Soon after Robert Bruce passed away (June 7, 1329), Edward Balliol, the son of former King John Balliol determined to take advantage of the fact that Bruce's son David was only 4 years old, and unfit to rule. Balliol, who had been living in France, returned to Scotland in 1332, and joined Henry Beaumont to take Scotland from the Bruce faction. The Balliols and Beaumonts had lost much in terms of estates and status by opposing Robert Bruce at Bannockburn and elsewhere. Beaumont arranged for English forces to join with them in the invasion.
The two sides met at Dupplin Moor on August 12, 1332, the battle representing part of the continuing Wars of Scottish Independence. The outcome was a horrendous defeat for the Bruce forces. Beaumont and Balliol introduced a formation of archers and ground troops that helped the English become dominant in warfare for some time.
Sir Walter Scott writes of this battle in his "History of Scotland":
'...Such were the pretexts; but in reality Baliol possessed no interest whatever in Scotland; he was a mere stipendiary and pensioner of England, and Edward was now desirous to be rid of him, and either to acquire the crown of Scotland to himself directly by virtue of Baliol's cession in his favour, or, if that project should fail, to achieve the same object by making some composition with the imprisoned David, whom he found not indisposed to agree to a settlement of the crown on a son of the king of England, in exchange for his own liberty. In guerdon of his pliancy, Baliol, when retiring into private life, was to be endowed by Edward III. with a sum of five thousand marks, and a stipend or annuity of two thousand pounds sterling a year. With this splendid income Edward Baliol retired into privacy and obscurity, and is never again mentioned in history. The spirit of enterprise which dictated the invasion of Scotland in 1332 and the adventurous attack upon the Scottish encampment at Dupplin-moor, shows itself in no other part of his conduct, which may lead us to think that an attempt so daring was no suggestion of his own mind, but breathed into it by the councils of some masterspirit among his counsellors. In battle he showed the bravery of a soldier ; but in other respects he never seems to have displayed talents whether for war or peace. He died childless in the year 136'3 ; and thus ended in his person the line of Baliol, whose pretensions had cost Scotland so dear.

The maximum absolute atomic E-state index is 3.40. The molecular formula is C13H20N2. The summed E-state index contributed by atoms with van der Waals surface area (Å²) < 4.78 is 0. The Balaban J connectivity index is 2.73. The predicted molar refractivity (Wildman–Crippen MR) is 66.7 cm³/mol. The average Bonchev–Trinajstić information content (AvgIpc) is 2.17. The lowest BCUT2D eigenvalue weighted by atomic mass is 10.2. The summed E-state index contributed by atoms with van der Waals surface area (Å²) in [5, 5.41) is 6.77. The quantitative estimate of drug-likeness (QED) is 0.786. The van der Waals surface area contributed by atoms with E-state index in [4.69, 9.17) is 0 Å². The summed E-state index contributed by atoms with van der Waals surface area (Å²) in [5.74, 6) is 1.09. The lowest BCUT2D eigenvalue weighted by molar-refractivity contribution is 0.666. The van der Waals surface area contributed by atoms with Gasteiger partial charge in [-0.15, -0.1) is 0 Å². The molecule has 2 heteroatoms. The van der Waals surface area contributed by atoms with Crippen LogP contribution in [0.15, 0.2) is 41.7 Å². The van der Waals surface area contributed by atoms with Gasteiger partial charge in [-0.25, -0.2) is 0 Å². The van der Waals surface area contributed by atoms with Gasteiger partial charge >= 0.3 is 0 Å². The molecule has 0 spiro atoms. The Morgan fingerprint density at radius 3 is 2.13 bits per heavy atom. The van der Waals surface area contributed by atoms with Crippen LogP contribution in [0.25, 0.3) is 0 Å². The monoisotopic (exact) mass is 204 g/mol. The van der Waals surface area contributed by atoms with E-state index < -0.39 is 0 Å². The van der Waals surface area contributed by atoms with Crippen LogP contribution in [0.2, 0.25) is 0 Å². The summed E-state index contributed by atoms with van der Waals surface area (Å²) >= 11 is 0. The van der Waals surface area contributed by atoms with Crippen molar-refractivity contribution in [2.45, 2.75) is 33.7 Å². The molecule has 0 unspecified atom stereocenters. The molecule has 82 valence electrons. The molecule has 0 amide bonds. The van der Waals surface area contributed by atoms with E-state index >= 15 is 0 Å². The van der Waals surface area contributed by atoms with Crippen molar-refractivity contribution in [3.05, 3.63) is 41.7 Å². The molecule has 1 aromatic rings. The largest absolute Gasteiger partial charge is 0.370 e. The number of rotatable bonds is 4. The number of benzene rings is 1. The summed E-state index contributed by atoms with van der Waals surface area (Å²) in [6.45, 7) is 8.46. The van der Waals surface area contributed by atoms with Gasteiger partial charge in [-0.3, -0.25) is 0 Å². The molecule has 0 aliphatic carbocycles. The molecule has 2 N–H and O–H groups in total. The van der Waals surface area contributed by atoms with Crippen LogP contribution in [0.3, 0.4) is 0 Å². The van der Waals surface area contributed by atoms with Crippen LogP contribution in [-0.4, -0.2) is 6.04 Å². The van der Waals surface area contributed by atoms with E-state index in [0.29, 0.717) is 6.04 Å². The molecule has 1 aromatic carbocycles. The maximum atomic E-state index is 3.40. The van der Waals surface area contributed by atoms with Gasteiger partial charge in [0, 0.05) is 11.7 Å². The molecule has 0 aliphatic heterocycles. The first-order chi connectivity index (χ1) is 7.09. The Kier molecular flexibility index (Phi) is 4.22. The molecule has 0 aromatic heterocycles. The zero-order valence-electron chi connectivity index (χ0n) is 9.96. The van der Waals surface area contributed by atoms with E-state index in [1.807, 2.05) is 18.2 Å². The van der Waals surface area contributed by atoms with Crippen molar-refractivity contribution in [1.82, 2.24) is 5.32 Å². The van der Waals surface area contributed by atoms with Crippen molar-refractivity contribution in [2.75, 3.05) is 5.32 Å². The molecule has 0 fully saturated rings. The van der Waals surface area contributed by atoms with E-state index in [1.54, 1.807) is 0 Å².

The campaign which Edward designed should be decisive of the fate of Scotland now approached. The Scottish nobles, more wise in calamity than success, taught and convinced by experience of the danger of encountering the enemy in pitched battle and in the open field, resolved to practise the lessons of defensive war which had been bequeathed to them by their deliverer, king Robert. Time was, however, required to lay the country waste, to withdraw the inhabitants, and take the other precautions necessary for this stern and desolating species of resistance. For this purpose earl Douglas was sent to king Edward to protract time as long as he could with offers of negotiation. He succeeded in obtaining a truce of ten days, during the greater part of which he remained in the English camp, and then left it, exulting in having obtained the necessary space for defensive preparations, of which his countrymen had made excellent use.
Scotland was now somewhat in the same condition as when invaded in 1322, but thus far worse situated, that as Edward III. was an heroical character a hundred times more formidable than his father, so the chiefs whom Scotland had now to oppose against the victor, at whose name France trembled, were as far inferior in talents to the Bruce. They were imbued, however, with his sentiments, and were determined to act upon them ; and thus being dead, king Robert might be said still to direct the Scottish army...'